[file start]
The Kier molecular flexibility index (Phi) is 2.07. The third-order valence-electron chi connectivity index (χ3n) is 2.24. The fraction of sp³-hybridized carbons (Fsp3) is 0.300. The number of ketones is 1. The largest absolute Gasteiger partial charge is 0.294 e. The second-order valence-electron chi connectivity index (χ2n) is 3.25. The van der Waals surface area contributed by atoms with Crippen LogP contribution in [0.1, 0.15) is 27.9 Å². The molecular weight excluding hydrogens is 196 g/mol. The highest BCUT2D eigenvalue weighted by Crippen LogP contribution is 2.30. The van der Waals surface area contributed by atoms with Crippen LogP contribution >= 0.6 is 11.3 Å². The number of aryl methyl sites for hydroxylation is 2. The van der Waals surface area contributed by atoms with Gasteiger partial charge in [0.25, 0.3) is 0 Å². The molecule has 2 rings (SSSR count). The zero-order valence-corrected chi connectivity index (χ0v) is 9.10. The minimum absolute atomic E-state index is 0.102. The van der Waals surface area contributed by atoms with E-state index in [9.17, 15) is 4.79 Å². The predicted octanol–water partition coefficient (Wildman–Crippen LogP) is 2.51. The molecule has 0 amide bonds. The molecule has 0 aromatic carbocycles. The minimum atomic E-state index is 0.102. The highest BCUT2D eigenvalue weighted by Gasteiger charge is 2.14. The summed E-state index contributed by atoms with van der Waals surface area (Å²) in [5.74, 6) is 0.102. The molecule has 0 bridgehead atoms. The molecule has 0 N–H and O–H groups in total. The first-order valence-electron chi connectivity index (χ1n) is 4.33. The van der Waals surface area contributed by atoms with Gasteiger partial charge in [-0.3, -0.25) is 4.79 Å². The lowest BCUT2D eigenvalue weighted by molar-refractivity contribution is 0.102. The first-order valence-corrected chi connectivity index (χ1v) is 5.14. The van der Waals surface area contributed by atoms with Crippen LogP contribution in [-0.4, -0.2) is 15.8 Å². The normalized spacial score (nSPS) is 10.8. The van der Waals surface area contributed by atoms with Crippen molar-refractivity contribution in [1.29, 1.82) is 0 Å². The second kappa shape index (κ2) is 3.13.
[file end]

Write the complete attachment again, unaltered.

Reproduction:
The Kier molecular flexibility index (Phi) is 2.07. The third-order valence-electron chi connectivity index (χ3n) is 2.24. The fraction of sp³-hybridized carbons (Fsp3) is 0.300. The number of ketones is 1. The largest absolute Gasteiger partial charge is 0.294 e. The second-order valence-electron chi connectivity index (χ2n) is 3.25. The van der Waals surface area contributed by atoms with Crippen LogP contribution in [0.1, 0.15) is 27.9 Å². The molecular weight excluding hydrogens is 196 g/mol. The highest BCUT2D eigenvalue weighted by Crippen LogP contribution is 2.30. The van der Waals surface area contributed by atoms with Crippen LogP contribution >= 0.6 is 11.3 Å². The number of aryl methyl sites for hydroxylation is 2. The van der Waals surface area contributed by atoms with Gasteiger partial charge in [0.25, 0.3) is 0 Å². The molecule has 2 rings (SSSR count). The zero-order valence-corrected chi connectivity index (χ0v) is 9.10. The minimum absolute atomic E-state index is 0.102. The van der Waals surface area contributed by atoms with E-state index in [9.17, 15) is 4.79 Å². The predicted octanol–water partition coefficient (Wildman–Crippen LogP) is 2.51. The molecule has 0 amide bonds. The molecule has 0 aromatic carbocycles. The minimum atomic E-state index is 0.102. The highest BCUT2D eigenvalue weighted by Gasteiger charge is 2.14. The summed E-state index contributed by atoms with van der Waals surface area (Å²) in [5.74, 6) is 0.102. The molecule has 0 bridgehead atoms. The molecule has 0 N–H and O–H groups in total. The first-order valence-electron chi connectivity index (χ1n) is 4.33. The van der Waals surface area contributed by atoms with Gasteiger partial charge in [-0.3, -0.25) is 4.79 Å². The lowest BCUT2D eigenvalue weighted by molar-refractivity contribution is 0.102. The first-order valence-corrected chi connectivity index (χ1v) is 5.14. The van der Waals surface area contributed by atoms with Crippen LogP contribution in [-0.4, -0.2) is 15.8 Å². The normalized spacial score (nSPS) is 10.8. The van der Waals surface area contributed by atoms with Crippen molar-refractivity contribution in [1.29, 1.82) is 0 Å². The second kappa shape index (κ2) is 3.13.